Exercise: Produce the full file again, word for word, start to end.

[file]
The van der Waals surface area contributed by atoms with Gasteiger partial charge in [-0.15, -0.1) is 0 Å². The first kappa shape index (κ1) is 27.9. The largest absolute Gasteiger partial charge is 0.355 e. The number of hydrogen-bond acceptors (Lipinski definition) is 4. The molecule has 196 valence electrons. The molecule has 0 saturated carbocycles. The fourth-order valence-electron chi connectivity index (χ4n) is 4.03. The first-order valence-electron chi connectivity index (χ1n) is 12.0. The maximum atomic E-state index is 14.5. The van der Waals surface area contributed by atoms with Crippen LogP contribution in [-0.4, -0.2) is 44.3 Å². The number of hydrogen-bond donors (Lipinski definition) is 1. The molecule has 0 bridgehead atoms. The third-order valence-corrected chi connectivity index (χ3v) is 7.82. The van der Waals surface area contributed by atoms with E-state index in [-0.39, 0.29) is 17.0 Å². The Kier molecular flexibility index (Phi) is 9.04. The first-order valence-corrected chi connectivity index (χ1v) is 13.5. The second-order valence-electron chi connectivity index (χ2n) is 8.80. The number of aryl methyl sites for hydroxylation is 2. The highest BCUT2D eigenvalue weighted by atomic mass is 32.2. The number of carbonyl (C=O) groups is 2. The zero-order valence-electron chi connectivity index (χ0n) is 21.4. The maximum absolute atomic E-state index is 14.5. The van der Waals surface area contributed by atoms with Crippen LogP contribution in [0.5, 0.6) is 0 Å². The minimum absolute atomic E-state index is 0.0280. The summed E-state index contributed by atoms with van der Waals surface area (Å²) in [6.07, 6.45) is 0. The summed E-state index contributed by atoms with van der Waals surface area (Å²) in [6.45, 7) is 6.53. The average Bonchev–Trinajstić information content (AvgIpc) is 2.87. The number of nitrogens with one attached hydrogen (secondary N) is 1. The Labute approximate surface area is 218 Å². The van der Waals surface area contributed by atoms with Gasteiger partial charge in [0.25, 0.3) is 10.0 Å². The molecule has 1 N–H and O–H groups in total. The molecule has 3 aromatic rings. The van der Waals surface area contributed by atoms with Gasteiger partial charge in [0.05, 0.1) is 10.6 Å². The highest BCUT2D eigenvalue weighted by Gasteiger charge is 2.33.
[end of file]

The van der Waals surface area contributed by atoms with Gasteiger partial charge in [-0.15, -0.1) is 0 Å². The first kappa shape index (κ1) is 27.9. The largest absolute Gasteiger partial charge is 0.355 e. The number of hydrogen-bond acceptors (Lipinski definition) is 4. The molecule has 196 valence electrons. The molecule has 0 saturated carbocycles. The fourth-order valence-electron chi connectivity index (χ4n) is 4.03. The first-order valence-electron chi connectivity index (χ1n) is 12.0. The maximum atomic E-state index is 14.5. The van der Waals surface area contributed by atoms with Crippen LogP contribution in [-0.4, -0.2) is 44.3 Å². The number of hydrogen-bond donors (Lipinski definition) is 1. The molecule has 0 bridgehead atoms. The third-order valence-corrected chi connectivity index (χ3v) is 7.82. The van der Waals surface area contributed by atoms with E-state index in [-0.39, 0.29) is 17.0 Å². The Kier molecular flexibility index (Phi) is 9.04. The first-order valence-corrected chi connectivity index (χ1v) is 13.5. The second-order valence-electron chi connectivity index (χ2n) is 8.80. The number of aryl methyl sites for hydroxylation is 2. The highest BCUT2D eigenvalue weighted by atomic mass is 32.2. The number of carbonyl (C=O) groups is 2. The zero-order valence-electron chi connectivity index (χ0n) is 21.4. The maximum absolute atomic E-state index is 14.5. The van der Waals surface area contributed by atoms with Crippen LogP contribution in [0.5, 0.6) is 0 Å². The minimum absolute atomic E-state index is 0.0280. The summed E-state index contributed by atoms with van der Waals surface area (Å²) in [6.07, 6.45) is 0. The summed E-state index contributed by atoms with van der Waals surface area (Å²) in [6.45, 7) is 6.53. The average Bonchev–Trinajstić information content (AvgIpc) is 2.87. The number of nitrogens with one attached hydrogen (secondary N) is 1. The Labute approximate surface area is 218 Å². The van der Waals surface area contributed by atoms with Gasteiger partial charge in [0.25, 0.3) is 10.0 Å². The molecule has 1 N–H and O–H groups in total. The molecule has 3 aromatic rings. The van der Waals surface area contributed by atoms with Gasteiger partial charge in [0.05, 0.1) is 10.6 Å². The highest BCUT2D eigenvalue weighted by Gasteiger charge is 2.33.